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Something’s in the air – part 1

World Cement,

Something is in the air. You can almost feel it, touch it. Its aroma is distantly familiar. Labour markets have firmed. Unemployment has dropped below 6%. Stronger wage gains are on the way. Interest rates and inflation remain low. Aside from volatility, the stock market is performing well. Home prices are up. Consumer wealth is growing. And to top it off, oil prices are low – padding consumer pocketbooks.

I remember what it is. It is the comfortable awareness that the economy is OK again. Unquestioned economic optimism is back after eight painful years.

While PCA has been touting the coming recovery in the economy and the United States cement market for some time, such assessments were generally met with skepticism and doubt. Not this year. US cement consumption grew by more than 6.5 million t, an 8% growth rate during 2014 – on the nose with PCA projections. Furthermore, the sales pace at the end of the year showed acceleration and exceeded a 100 million t seasonally adjusted selling rate for the first time since mid-2008.

The foundation for optimism: the US economic outlook

It is OK to embrace the new optimism. The strengthening of the US job market lies at the core of PCA’s optimistic outlook regarding the economy, construction markets and expected cement volumes in the years ahead. Recently, the monthly job creation rate has been averaging more than 250 000 net new workers. This pace is expected to be maintained through the first half of 2015 and accelerate during the second half of 2015 – resulting in more than 3 million new jobs created this year. These sustained gains in monthly job creation translate into more consumer spending power, stronger state and local tax receipts, more favourable ROIs for commercial building and stronger household formation – all leading to stronger construction spending in 2015.

This implies three phenomenon are likely to accompany the job creation scenario. First, the job expansion becomes broader based and moves well beyond certain part-time and lower paid service jobs that typically characterise the early stages of recovery. Second, as labour markets tighten, pressure on wage gains will materialise in a much stronger way than they have thus far. Third, stronger wage gains will encourage a re-investment by workers in themselves to acquire new skills and induce a higher labour participation rate. This will moderate improvement in unemployment rates.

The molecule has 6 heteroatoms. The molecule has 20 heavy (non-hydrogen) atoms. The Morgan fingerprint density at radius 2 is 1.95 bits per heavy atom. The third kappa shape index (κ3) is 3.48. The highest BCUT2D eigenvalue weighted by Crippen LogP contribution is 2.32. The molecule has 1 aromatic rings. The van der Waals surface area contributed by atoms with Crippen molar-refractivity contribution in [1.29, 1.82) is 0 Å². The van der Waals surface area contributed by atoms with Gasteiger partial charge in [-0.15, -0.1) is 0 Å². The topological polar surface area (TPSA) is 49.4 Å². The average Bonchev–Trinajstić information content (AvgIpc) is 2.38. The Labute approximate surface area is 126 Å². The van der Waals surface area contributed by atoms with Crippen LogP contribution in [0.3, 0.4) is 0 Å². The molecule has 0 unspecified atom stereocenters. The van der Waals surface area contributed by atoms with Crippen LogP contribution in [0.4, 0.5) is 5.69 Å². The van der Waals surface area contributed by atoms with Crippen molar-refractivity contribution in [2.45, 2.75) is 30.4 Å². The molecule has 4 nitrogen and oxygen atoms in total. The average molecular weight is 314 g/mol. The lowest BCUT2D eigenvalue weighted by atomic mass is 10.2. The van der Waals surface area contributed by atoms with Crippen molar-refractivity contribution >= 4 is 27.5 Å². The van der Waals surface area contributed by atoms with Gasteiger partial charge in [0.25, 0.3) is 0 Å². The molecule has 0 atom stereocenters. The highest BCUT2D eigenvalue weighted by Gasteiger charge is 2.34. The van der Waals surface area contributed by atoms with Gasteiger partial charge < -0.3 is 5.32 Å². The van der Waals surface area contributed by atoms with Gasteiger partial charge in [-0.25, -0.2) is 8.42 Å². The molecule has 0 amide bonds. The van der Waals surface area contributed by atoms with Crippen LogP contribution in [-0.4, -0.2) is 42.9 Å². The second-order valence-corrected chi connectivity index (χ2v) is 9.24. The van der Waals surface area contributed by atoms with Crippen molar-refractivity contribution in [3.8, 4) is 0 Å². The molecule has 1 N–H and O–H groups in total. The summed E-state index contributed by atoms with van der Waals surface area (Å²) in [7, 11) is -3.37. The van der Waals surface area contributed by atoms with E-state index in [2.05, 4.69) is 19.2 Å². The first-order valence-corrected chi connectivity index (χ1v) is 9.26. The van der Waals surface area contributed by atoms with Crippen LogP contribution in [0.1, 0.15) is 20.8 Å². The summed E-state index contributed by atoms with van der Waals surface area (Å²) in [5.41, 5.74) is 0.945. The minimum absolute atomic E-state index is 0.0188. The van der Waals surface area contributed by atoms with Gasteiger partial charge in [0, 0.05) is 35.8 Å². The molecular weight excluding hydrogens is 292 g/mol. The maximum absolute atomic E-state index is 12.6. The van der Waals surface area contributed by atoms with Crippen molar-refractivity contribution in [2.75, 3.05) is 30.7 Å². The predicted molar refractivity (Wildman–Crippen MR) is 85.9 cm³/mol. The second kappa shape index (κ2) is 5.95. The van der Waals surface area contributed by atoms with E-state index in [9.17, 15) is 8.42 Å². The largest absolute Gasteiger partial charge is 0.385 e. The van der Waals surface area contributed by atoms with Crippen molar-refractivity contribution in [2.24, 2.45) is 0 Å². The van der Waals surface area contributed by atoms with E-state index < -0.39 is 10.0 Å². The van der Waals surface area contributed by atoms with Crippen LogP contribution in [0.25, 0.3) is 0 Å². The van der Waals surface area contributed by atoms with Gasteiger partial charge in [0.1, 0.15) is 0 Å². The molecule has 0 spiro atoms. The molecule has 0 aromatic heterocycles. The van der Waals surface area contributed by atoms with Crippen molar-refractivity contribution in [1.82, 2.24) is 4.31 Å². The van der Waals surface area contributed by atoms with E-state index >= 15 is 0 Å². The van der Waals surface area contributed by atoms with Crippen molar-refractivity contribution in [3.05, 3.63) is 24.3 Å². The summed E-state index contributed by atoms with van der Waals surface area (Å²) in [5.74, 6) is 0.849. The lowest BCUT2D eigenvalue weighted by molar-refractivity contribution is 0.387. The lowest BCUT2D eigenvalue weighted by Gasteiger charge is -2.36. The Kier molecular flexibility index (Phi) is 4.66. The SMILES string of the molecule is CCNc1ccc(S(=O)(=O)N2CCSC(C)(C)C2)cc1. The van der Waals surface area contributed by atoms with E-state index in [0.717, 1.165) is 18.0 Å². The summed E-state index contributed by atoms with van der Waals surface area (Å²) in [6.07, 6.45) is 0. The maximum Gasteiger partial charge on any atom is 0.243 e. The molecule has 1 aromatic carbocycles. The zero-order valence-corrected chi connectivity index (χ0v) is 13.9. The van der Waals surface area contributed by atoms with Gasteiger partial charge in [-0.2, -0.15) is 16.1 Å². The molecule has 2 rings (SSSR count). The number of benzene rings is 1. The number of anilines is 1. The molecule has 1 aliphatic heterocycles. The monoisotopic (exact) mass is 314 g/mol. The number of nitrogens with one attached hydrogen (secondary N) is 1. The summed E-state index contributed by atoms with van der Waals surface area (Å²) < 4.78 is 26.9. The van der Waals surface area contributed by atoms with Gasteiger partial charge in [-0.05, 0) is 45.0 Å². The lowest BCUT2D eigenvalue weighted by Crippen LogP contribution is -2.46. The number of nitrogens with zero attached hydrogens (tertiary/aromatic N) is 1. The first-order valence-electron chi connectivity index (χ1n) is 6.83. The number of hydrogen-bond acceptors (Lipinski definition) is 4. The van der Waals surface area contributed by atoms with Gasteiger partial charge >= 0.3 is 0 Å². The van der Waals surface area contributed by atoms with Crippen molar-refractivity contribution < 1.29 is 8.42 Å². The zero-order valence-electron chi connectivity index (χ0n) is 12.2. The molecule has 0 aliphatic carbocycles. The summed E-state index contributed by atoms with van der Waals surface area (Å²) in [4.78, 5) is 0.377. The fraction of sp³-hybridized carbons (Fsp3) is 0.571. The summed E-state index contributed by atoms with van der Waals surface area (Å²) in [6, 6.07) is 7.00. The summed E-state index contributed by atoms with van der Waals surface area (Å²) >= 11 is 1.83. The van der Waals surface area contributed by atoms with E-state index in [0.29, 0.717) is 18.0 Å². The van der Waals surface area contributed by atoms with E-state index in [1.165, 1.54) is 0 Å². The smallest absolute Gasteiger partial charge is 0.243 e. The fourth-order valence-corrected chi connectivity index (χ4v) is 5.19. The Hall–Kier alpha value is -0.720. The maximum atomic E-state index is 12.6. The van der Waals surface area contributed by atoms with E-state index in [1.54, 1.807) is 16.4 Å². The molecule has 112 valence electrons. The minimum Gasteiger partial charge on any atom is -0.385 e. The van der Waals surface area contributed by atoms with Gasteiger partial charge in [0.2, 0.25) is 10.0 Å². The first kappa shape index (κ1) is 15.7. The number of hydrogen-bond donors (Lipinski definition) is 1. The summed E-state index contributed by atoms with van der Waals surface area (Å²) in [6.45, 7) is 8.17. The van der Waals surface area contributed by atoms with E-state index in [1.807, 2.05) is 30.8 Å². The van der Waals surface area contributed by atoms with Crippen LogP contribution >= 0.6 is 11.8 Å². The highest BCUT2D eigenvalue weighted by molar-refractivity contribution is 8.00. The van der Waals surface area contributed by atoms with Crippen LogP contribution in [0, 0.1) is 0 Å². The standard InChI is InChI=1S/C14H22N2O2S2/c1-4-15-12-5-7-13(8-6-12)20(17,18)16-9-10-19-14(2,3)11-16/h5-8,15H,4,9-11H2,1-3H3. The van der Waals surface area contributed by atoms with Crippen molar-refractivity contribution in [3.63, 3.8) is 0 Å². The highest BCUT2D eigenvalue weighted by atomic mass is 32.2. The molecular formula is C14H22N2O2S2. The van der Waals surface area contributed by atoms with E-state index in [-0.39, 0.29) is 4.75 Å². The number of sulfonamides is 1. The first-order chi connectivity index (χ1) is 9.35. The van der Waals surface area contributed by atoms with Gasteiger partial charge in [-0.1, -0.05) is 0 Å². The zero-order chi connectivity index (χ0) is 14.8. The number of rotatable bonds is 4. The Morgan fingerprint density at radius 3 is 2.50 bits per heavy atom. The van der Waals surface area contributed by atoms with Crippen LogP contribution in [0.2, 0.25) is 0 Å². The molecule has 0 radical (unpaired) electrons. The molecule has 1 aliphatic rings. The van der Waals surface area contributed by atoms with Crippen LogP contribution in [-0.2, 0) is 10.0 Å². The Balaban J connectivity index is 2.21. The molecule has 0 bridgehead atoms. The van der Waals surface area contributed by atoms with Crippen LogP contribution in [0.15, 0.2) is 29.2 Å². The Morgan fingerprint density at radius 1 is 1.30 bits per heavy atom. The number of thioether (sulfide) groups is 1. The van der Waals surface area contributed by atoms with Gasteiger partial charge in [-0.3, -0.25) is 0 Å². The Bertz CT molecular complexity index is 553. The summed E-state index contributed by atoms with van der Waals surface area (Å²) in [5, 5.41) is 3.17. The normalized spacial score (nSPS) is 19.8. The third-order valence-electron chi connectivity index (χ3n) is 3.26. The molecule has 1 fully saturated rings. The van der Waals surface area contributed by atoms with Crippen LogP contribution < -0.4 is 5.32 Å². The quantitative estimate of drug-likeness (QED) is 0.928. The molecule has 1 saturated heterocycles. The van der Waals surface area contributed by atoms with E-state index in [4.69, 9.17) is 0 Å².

The favourable labour market conditions come in the wake of a long period of consumer deleveraging – or, paring down debt. Debt to household income now lies at an 18-year low. Consumer balance sheets have endured a healing period and, with improvement in the labour markets, will be more able to spend than they have been in quite some time.

The picture painted for consumers is one of a willing and able consumer. Two out of every three dollars the US economy generates is from consumer spending. Not only will consumers be in an improved position to increase spending, the existence of massive pent-up demand suggests that they will need to spend, propelling US economic growth at rates well in excess of 3%. Barring international risks to this scenario, this optimistic growth picture is expected to be sustained for some time.

Read part 2 here.

Written by Ed Sullivan, Group VP and Chief Economist, Portland Cement Association, USA. This is an abridged version of the full article, which appeared in World Cement’s IEEE-IAS/PCA Cement Industry Technical Conference Supplement 2015.

Read the article online at:

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